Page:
Despite the ongoing threat of COVID-19, it’s important to remember the tremendous progress the US economy has made in its recovery so far:
- The US economy has created more than 12 million jobs since April 2020—more than half the number of jobs lost during the spring lockdown—and has brought down the unemployment rate from 14.7% in April to 6.7% in November.
- Holiday shopping was up a better-than-expected 3% year over year according to MasterCard data. And it shouldn’t be a surprise that a 49% increase in online sales was the big driver. This growth is impressive when we remember how different the world looked in late 2019 when businesses were fully open without restrictions, shoppers freely visited brick-and-mortar stores, and unemployment was near record lows.
- The manufacturing sector has staged a strong recovery. The Institute for Supply Management (ISM) manufacturing index in December tied for its second highest reading in 15 years and has registered above 50—the dividing line between expansion and contraction—for seven straight months.
The economy lost some momentum as 2020 ended with more rapid COVID-19 spread and renewed restrictions. Still, the US economy appears poised to grow through the end of the pandemic, bolstered by the $900 billion fiscal stimulus package passed December 27, 2020, which provides much-needed aid for small businesses, consumers, schools, and the healthcare system. US gross domestic product (GDP) is expected to grow 4.6% annualized in the fourth quarter of 2020, followed by 2.5% in the first quarter of 2021 (source: Bloomberg).
A better economic backdrop may mean better corporate earnings. Analysts’ consensus estimates for S&P 500 Index company profits have been rising steadily in recent months (source: FactSet) amid the improving economic outlook. S&P 500 companies are expected to return to 2019 profit levels in 2021—a remarkable achievement if realized.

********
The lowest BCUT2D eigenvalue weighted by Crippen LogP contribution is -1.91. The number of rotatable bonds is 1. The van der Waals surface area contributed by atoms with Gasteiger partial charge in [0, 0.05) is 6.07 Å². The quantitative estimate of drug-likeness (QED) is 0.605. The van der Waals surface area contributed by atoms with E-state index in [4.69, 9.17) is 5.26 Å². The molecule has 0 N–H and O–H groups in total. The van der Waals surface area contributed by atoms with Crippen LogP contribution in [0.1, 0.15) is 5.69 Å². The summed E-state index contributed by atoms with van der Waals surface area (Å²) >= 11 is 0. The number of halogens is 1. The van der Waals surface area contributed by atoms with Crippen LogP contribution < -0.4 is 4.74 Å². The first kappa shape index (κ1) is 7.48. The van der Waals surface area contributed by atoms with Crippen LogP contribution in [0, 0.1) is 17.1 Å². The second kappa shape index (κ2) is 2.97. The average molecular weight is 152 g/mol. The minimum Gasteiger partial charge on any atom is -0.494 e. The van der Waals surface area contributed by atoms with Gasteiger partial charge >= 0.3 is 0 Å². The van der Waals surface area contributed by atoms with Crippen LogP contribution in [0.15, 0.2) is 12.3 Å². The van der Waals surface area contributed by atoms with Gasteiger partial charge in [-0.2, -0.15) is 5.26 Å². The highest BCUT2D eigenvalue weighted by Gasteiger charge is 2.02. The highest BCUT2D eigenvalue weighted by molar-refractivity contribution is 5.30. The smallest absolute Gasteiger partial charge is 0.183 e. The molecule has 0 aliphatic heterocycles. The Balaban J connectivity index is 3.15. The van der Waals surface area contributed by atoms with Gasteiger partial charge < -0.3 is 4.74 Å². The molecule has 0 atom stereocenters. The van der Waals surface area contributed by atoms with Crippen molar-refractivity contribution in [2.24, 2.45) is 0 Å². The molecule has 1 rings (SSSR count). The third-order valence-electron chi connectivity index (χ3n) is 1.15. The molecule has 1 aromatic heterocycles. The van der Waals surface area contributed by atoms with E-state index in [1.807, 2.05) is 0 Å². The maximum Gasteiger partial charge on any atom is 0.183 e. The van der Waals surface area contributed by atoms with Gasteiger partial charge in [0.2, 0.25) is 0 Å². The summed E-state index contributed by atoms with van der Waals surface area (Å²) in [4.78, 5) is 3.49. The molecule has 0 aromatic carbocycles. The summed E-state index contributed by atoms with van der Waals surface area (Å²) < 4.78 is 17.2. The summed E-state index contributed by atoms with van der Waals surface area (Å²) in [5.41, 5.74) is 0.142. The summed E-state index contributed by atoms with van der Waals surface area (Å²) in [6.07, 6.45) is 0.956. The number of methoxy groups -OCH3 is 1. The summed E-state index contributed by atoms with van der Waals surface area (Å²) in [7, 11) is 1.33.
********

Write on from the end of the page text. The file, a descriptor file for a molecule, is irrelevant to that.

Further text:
Possible bumps ahead
Thanks to the remarkable work of medical researchers and doctors, the end of the pandemic is approaching, and the outlook for the economy and stock market appears promising. But the road ahead may not be smooth. The vaccine rollout is still in its early stages and has significant logistical challenges. US-China tensions aren’t going away anytime soon. Higher interest rates and a pickup in inflation could put pressure on stock market valuations at some point. Divisiveness in America is at an extreme. And following the Georgia Senate elections, tax increases may be likely—probably in 2022.
One thing 2020 has taught us as investors is the importance of sticking to a long-term investment plan. That may be easier said than done when volatility arrives—and we had our fair share of that in 2020. Investors who stayed with their plans in 2020 benefited as volatility presented opportunities.
Related story: Thriving in a Volatile Market
Janet Fox is President of ACH Investment Group, Inc., in Raleigh, North Carolina. ACH Investment Group, Inc. and LPL Financial are separately owned entities.
The opinions in this article are for general information only and are not intended to provide specific advice or recommendations for any individual. All performance referenced is historical and is no guarantee of future results. All indices are unmanaged and may not be invested into directly.
No strategy assures success or protects against loss. All investing involves risk including loss of principal.